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Topic: Orthogonal complement
Replies: 15   Last Post: Mar 5, 2013 6:48 PM

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 Kaba Posts: 289 Registered: 5/23/11
Re: Orthogonal complement
Posted: Mar 4, 2013 2:27 PM

3.3.2013 19:11, David C. Ullrich wrote:
> On Sun, 03 Mar 2013 17:43:57 +0200, Kaba <kaba@nowhere.com> wrote:
>

>> Hi,
>>
>> Let V be a finite-dimensional vector space over K together with a
>> reflexive bilinear form f : V^2 --> K, and let S subset V be a subspace
>> of V. Let C(S) stand for the orthogonal complement of S.
>>
>> Claim
>> -----
>>
>> The bilinear form f is non-degenerate if and only if V = S + C(S).
>>
>> Any ideas?

>
> One of us is missing something. Say f = 0. Then C(S) = V, hence
> V = S + C(S).
>
> Maybe the "+" was supposed to mean _direct_ sum? It seems likely
> that it's easy to show that f is non-degenerate if and only if
> S intersect C(S) = 0 for all S.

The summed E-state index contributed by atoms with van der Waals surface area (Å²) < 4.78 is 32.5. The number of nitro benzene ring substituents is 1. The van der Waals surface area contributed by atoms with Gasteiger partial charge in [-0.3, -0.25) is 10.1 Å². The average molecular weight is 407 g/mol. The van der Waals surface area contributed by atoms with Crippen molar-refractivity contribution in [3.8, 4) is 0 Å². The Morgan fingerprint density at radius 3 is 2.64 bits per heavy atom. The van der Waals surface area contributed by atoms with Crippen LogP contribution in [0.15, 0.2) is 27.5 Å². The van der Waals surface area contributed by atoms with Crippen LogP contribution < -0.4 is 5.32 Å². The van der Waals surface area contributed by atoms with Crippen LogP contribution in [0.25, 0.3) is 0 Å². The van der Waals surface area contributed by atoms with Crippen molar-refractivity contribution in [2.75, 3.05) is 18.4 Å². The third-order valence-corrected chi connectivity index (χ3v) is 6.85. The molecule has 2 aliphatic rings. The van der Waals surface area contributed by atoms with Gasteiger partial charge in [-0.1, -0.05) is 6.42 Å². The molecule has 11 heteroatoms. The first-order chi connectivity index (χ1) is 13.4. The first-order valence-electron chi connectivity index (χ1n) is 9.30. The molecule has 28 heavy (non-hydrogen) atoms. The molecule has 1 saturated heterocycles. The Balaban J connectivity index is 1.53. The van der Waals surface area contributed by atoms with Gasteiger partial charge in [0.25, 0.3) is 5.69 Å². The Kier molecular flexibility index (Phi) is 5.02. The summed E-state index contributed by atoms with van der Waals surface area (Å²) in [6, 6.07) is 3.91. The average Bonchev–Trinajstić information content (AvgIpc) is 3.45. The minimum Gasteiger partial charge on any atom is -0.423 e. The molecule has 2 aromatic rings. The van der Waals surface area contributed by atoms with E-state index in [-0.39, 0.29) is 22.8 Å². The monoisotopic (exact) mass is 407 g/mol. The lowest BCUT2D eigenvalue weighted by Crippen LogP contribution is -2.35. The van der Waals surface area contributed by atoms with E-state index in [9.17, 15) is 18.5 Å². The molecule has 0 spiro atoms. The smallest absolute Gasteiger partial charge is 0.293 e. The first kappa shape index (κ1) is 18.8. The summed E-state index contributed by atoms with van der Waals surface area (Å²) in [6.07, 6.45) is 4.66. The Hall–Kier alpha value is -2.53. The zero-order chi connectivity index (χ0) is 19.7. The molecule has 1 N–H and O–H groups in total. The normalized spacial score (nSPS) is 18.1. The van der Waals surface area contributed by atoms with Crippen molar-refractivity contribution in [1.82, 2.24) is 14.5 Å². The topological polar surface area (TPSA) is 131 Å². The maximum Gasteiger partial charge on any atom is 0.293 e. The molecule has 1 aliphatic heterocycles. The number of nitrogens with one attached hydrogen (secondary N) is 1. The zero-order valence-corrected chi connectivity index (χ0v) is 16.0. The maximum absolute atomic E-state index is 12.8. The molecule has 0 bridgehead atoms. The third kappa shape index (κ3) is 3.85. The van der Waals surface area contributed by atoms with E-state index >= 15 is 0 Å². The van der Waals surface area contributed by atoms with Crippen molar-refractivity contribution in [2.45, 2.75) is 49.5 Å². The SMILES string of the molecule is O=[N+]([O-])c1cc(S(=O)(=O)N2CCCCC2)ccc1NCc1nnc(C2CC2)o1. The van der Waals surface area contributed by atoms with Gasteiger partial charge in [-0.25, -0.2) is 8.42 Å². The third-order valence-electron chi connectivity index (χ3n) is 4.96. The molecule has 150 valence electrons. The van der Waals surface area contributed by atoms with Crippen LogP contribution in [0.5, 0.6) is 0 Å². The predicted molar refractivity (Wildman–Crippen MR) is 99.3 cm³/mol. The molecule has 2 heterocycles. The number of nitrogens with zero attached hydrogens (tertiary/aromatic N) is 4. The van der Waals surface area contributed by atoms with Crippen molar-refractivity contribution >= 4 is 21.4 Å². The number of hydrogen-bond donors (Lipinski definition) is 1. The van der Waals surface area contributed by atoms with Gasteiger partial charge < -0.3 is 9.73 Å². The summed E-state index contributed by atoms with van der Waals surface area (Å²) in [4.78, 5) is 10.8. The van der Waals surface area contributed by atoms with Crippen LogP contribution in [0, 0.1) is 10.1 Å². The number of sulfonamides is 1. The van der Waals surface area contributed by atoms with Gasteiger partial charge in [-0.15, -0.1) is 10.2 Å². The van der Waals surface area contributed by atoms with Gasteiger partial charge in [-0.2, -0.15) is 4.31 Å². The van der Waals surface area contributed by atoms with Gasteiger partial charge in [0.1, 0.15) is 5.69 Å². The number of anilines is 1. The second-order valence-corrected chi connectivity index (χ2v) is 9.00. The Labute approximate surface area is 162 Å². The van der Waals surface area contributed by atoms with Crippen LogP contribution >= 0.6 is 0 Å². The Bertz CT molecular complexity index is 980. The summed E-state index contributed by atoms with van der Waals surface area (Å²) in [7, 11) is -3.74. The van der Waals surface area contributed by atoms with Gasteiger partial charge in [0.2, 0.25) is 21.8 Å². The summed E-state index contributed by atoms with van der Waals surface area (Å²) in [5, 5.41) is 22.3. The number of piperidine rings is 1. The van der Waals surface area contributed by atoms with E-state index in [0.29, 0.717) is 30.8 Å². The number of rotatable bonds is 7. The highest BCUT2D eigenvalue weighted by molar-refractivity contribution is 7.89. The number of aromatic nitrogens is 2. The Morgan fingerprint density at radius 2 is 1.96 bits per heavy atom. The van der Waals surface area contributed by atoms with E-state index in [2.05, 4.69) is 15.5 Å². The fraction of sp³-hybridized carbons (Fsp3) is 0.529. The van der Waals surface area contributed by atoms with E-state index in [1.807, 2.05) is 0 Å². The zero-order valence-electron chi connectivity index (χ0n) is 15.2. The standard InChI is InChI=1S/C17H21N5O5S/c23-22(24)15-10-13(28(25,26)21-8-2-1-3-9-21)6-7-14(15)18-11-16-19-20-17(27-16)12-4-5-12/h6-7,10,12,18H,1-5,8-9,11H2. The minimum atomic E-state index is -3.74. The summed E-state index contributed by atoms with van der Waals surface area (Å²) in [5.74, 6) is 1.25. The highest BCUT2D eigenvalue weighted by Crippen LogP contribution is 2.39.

Hi,

The plus is the direct sum. However, I also stated the claim incorrectly.

Let V be a finite-dimensional vector space over K together with a
reflexive bilinear form f : V^2 --> K, and let S subset V be a subspace
of V. Let C(S) stand for the orthogonal complement of S. The bilinear
form f is non-degenerate on S if and only if V = S + C(S).

The only change is the "on S".

> And it seems likely to me that if f is non-degenerate then it does
> follow that V = S + C(S). To give an inelegant proof, start
> with a basis for S, extend that to a basis for V, then
> apply Gram-Schmidt to convert to an orthonormal basis... ?

So it seems. I've spent the last two days trying different routes and
always get blocked by the need for theorems which seem equally hard.
I've also looked at some sources, but unfortunately those that I have
looked at seem incorrect.

Here's a relevant paper by Keith Conrad:

The Theorem 3.11 at the end of page 17. Unfortunately, the proof seems
to be lacking: it is relying on a generalization of the Riesz
representation theorem for Hilbert spaces. In particular, the proof
fails to show the surjectivity of the proposed map, which is the actual
hard part of it. The proof relies on Theorem 3.1 on page 16, which
should show that surjectivity. However, it did not seem so to me on the
last read. In particular the sentence "Since LB is a linear map between
vector spaces of the same dimension, injectivity, surjectivity, and
isomorphy are equivalent properties." sounds incorrect to me.

But perhaps I did not read carefully enough.

--
http://kaba.hilvi.org